Smith County commissioners hear concerns over lack of animal control funding, manpower

Smith County commissioners hear concerns over lack of animal control funding, manpower
Smith County commissioners hear concerns over lack of animal control funding, manpower
Published: Jun. 21, 2022 at 7:38 PM CDT|Updated: Jun. 21, 2022 at 10:02 PM CDT
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TYLER, Texas (KLTV) - Concerns over animal control took center stage at the start of Tuesday’s meeting of the Smith County Commissioners Court, as commissioners heard from animal rescue organizations and a citizen concerned about the resources dedicated to animal control.

“You cannot keep doing the same thing you’re doing,” said one woman during the meeting’s public comment period. “Please add additional funding. Hire people that want to do the job.”

“Guys, we have to do something different,” said Gwen Coyle with Angel Paws Advocates. “It is the county’s responsibility, and it’s not being addressed.”

Among the people who voiced their concerns was Deborah Dobbs, president and founder of the SPCA of East Texas.

“Our animal control officers are underpaid,” Dobbs said. “Our shelter is underfunded and understaffed. And this is a really serious problem there.”

Dobbs said she chose to attend Tuesday’s meeting because of a court hearing set for Thursday related to a recent case of animals being neglected in Troup.

“We anticipate those animals will be awarded to the county,” Dobbs said. “The problem is there’s over 20 dogs still on property that will have to be apprehended and cared for. Regretfully, there’s no one to do that. These 22 animals have kind of brought this to a head now because we literally cannot go out.”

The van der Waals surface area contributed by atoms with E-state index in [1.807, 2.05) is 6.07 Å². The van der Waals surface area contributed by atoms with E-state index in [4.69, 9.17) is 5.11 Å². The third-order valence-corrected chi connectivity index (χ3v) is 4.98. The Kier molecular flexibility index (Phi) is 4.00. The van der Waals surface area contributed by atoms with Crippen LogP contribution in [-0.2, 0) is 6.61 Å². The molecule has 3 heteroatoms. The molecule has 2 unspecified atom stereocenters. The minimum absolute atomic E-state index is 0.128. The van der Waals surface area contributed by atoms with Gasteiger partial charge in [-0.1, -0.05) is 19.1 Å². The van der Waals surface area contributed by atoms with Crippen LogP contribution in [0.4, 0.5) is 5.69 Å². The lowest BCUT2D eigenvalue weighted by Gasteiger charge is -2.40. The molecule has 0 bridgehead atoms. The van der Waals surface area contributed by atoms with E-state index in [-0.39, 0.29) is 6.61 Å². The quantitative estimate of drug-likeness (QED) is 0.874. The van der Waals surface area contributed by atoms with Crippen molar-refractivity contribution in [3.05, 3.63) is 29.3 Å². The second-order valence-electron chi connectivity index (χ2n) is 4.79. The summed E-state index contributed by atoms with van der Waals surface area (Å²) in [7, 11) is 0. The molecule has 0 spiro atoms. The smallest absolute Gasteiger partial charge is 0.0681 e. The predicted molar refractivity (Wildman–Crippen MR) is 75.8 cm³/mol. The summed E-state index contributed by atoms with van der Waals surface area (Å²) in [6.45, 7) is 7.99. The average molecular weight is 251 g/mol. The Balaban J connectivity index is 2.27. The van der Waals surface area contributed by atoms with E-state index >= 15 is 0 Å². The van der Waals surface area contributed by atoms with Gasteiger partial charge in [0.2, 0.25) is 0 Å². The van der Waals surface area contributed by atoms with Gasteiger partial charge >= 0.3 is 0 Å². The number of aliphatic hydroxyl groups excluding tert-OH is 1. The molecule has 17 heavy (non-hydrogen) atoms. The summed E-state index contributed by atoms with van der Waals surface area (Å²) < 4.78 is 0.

Smith County Pct. 4 Constable Josh Joplin was involved in the Troup rescue as a courtesy after Dobbs said her calls to another precinct went unaddressed.

“A lot of law enforcement agencies in this area are so overwhelmed and so busy with other calls, they have a lot of things going on that they don’t have time to get to it, or maybe they don’t have the expertise or the knowledge on how to work those type of cases,” Joplin said.

Joplin called animal cruelty a growing problem in Smith County.

Amber Greene, supervisor of the Smith County Animal Control and Shelter, said the concerns raised in Tuesday’s meeting could be addressed with more funding and manpower.

“Normally I have four officers that work 964 square miles, and any given day we’re working 30 to 60 animal calls in a day. In just a day,” Greene said. “More funding and more staff, because that way that I can get the shelter finished out completely like it is because we’re using only about 75% of it. We still have a storage room in there that we can finish out.”

Concerns voiced to the Smith County Commissioners Court were done so during the meeting’s public comment portion, and there was no specific agenda item related to animal control, meaning no action was taken. Commissioners are set to begin budget talks at next Tuesday’s meeting.

“Until this is addressed and put on the radar of our commissioner’s court and the community raises their voices makes the Commissioners Court aware that this is an important matter and tax dollars are allocated,” Dobbs said. “This problem is just getting worse.”

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